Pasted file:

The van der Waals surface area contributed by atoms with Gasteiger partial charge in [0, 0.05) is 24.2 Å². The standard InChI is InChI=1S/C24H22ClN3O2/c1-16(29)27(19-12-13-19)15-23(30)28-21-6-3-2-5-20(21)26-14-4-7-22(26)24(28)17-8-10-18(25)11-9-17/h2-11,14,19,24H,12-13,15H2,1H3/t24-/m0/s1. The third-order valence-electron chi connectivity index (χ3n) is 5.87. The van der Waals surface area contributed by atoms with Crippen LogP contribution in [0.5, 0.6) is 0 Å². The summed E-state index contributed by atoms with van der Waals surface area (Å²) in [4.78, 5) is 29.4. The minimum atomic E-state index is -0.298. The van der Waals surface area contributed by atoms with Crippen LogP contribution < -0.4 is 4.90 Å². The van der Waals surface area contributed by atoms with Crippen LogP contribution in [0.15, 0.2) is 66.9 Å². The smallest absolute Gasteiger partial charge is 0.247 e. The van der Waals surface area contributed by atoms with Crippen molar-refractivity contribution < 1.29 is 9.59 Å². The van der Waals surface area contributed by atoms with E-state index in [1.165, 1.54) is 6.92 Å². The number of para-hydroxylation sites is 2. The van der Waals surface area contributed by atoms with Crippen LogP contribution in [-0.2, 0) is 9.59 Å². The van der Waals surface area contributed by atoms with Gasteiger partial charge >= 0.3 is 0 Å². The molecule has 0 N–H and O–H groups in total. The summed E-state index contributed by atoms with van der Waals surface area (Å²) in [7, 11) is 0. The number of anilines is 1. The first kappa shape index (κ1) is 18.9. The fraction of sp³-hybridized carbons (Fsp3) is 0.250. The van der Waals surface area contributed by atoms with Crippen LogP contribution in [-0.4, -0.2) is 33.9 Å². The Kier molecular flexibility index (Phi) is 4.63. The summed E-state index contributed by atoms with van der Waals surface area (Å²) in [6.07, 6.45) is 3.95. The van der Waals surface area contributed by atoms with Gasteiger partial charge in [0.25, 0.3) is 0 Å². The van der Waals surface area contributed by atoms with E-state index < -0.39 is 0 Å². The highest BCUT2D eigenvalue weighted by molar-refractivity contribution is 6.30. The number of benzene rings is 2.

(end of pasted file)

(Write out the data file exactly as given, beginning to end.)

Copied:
The van der Waals surface area contributed by atoms with Gasteiger partial charge in [0, 0.05) is 24.2 Å². The standard InChI is InChI=1S/C24H22ClN3O2/c1-16(29)27(19-12-13-19)15-23(30)28-21-6-3-2-5-20(21)26-14-4-7-22(26)24(28)17-8-10-18(25)11-9-17/h2-11,14,19,24H,12-13,15H2,1H3/t24-/m0/s1. The third-order valence-electron chi connectivity index (χ3n) is 5.87. The van der Waals surface area contributed by atoms with Crippen LogP contribution in [0.5, 0.6) is 0 Å². The summed E-state index contributed by atoms with van der Waals surface area (Å²) in [4.78, 5) is 29.4. The minimum atomic E-state index is -0.298. The van der Waals surface area contributed by atoms with Crippen LogP contribution < -0.4 is 4.90 Å². The van der Waals surface area contributed by atoms with Crippen LogP contribution in [0.15, 0.2) is 66.9 Å². The smallest absolute Gasteiger partial charge is 0.247 e. The van der Waals surface area contributed by atoms with Crippen molar-refractivity contribution < 1.29 is 9.59 Å². The van der Waals surface area contributed by atoms with E-state index in [1.165, 1.54) is 6.92 Å². The number of para-hydroxylation sites is 2. The van der Waals surface area contributed by atoms with Crippen LogP contribution in [-0.2, 0) is 9.59 Å². The van der Waals surface area contributed by atoms with Gasteiger partial charge >= 0.3 is 0 Å². The molecule has 0 N–H and O–H groups in total. The summed E-state index contributed by atoms with van der Waals surface area (Å²) in [7, 11) is 0. The number of anilines is 1. The first kappa shape index (κ1) is 18.9. The fraction of sp³-hybridized carbons (Fsp3) is 0.250. The van der Waals surface area contributed by atoms with Crippen LogP contribution in [-0.4, -0.2) is 33.9 Å². The Kier molecular flexibility index (Phi) is 4.63. The summed E-state index contributed by atoms with van der Waals surface area (Å²) in [6.07, 6.45) is 3.95. The van der Waals surface area contributed by atoms with Gasteiger partial charge in [0.25, 0.3) is 0 Å². The van der Waals surface area contributed by atoms with E-state index < -0.39 is 0 Å². The highest BCUT2D eigenvalue weighted by molar-refractivity contribution is 6.30. The number of benzene rings is 2.